West Chester Rustin has been a mainstay at the top of the American, but for the first time, ever, numbers will be an issue. Former state qualifiers, Josh Viarengo (transferred to Malvern Prep), and Alex Pratzner (football injury) are missing, as well as a few opt-outs due to COVID. Those who remain form a solid core, however, with returning state qualifier, Jimmy King (126) and regional qualifier, Chris Yanko (172). Seniors Charlie Baldesari (138) and Matt Griffith (182) provide stability, and freshmen James Pizzi (106) and Drew Brown (172) could add some spark. Marek Seaman (160) is back on the mat after not coming out as a freshman, after a strong youth career.
Kennett is a team seemingly on the rise, with some talent in the pipeline from a dedicated youth program. John Pardo (215), who was a third-place finisher at PJWs, and Michael Pepe (126) highlight an encouraging freshman class. While the future looks bright, it’s all about the present for senior Trent Kochersperger, who made states in his third trip to regionals. Paul James Pebly (145) was a fellow regional qualifier, and Josh Barlow (145), Josh Kochersperger (152) and Darrale Barrett (160) round out a formidable middle of the lineup.
Down route 82, it’s unsure if Unionville will wrestle, but if it does, there is some talent to display. Sam Elsen (172) leads the way as a two-time regional qualifier and has 32 pins in 46 career wins. Topher Tryon’s (132) promising freshman season was cut short due to injury, and he, along with junior Jackson Roberts (152), can give Unionville some wins in the middle. Mason Coursey (106) is a freshman with some prospects.
Great Valley continues its quest to build a contending program in the second year with Bobby Lavelle at the helm. Lavelle has not had any star power as a foundation, so the process presses on, from the ground up. Nick Mort (152) finished sixth at the North sectional last winter and gives the Patriots some toughness as a junior. Senior Aidan O’Neil was 20-match winner and he sets the tone.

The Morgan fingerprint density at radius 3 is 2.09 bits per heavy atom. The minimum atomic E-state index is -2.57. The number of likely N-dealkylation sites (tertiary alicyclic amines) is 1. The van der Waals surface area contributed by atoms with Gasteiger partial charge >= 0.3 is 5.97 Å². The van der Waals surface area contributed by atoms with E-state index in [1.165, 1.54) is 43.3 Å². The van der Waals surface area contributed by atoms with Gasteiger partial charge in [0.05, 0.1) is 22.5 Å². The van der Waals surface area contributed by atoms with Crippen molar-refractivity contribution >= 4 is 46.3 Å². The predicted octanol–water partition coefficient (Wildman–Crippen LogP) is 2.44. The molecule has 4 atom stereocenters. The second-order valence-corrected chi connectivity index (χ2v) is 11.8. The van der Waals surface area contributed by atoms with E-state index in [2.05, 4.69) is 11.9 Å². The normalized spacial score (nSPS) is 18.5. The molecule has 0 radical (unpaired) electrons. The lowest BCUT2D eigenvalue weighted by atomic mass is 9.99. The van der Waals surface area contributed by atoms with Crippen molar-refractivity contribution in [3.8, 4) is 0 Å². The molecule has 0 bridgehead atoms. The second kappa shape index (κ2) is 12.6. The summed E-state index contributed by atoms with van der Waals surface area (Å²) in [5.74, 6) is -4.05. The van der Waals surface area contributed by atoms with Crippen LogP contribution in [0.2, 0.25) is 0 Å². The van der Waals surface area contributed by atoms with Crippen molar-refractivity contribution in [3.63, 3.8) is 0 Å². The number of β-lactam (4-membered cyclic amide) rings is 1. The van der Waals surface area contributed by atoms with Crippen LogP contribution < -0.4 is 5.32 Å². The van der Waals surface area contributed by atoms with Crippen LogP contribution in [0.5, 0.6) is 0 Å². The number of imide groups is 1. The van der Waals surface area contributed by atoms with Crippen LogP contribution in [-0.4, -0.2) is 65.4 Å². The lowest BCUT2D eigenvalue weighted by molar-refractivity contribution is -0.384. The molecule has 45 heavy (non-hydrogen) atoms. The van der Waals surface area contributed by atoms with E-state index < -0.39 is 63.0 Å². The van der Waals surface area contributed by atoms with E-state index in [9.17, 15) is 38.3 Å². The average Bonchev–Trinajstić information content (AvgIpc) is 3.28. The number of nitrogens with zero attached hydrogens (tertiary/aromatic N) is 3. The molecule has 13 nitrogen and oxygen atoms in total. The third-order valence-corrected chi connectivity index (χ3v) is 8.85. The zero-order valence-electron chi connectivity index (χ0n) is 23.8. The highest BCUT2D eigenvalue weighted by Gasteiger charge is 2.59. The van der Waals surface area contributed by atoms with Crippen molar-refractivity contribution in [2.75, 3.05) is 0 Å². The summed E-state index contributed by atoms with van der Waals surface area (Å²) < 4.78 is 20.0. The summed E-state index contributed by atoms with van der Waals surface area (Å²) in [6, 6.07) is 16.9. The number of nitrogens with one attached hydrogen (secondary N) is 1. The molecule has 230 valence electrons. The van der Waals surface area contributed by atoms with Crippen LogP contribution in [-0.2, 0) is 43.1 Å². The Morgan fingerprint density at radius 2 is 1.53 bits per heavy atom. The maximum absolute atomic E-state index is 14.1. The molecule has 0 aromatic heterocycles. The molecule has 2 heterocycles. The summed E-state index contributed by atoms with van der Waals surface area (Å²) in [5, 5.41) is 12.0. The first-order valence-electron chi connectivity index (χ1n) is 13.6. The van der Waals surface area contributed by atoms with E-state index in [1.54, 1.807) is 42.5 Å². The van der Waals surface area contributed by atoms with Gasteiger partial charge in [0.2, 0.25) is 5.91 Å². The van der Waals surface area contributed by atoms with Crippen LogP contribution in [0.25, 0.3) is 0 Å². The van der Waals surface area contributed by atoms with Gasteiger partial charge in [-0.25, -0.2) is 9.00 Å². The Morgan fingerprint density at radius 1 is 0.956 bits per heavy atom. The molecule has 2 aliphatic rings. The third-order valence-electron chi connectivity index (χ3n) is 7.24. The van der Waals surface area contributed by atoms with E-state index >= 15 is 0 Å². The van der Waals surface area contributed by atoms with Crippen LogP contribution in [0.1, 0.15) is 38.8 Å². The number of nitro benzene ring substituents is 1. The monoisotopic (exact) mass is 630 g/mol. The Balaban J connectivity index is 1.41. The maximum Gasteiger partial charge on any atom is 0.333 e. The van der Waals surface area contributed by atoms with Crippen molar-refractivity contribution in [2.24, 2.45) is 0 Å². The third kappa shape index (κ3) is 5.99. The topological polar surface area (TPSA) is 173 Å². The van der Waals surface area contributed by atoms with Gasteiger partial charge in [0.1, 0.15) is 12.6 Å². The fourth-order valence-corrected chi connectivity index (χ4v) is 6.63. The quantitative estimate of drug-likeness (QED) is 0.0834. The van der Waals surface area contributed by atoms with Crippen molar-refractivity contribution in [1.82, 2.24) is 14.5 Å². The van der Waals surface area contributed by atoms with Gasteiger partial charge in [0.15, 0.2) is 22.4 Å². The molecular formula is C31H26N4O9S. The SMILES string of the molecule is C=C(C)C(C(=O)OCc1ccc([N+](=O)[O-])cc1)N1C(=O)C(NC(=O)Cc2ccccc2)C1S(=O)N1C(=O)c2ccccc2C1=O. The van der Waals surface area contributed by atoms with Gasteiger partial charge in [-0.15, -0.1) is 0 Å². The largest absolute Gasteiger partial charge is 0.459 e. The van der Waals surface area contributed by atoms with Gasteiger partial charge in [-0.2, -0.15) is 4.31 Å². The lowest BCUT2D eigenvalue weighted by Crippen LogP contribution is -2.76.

In the Central League, Conestoga got a later start than some of the other schools, but seven Pioneers with 22 wins or more last year, return. Junior Mitch Baker (126) and sophomore Hayden McLellan (152) reached regionals, and Morgan Lofland (160) sits 13 wins away from 100, as a senior. Lofland finished sixth in the region as a sophomore but injuries hindered him last winter and he placed fifth in the North sectional. Fellow seniors, Liam Walker (138) and Nick Arbes (172) set up Stoga with a competitive team.
The best team in Southeast Pennsylvania resides in Malvern, with national power, Malvern Prep. The Friars already wrestled a two-day duals tournament and are stacked again. Fortunately for Malvern, the prep ranks kept 14 weight classes. Nick Feldman (220) and Jack Wehmeyer (182) are ranked No. 1 and 2, respectively, in the country by MatScouts. Cole Deery (285), who reclassified as a junior, is ranked No. 4 and Caden Rogers (195) is No. 22. Tommy Link (120) and Andrew Connolly (170) are returning All-Americans, as is Owen Vietmeier (220), though he likely won’t have a starting spot. Nik O’Neill (113) enters as one of the top ranked freshmen in the state, and Nathan Rickards (132) and Nick Wehmeyer (152) aren’t far behind. Rickards and Josh Viarengo are battling it out for the starting spot, and another pair of locals, Cody Ford (106, Kennett) and Spencer Barnhart (126, Avon Grove) make this lineup deep throughout.
Church Farm School and Westtown School will not be participating in wrestling this winter, due to the pandemic.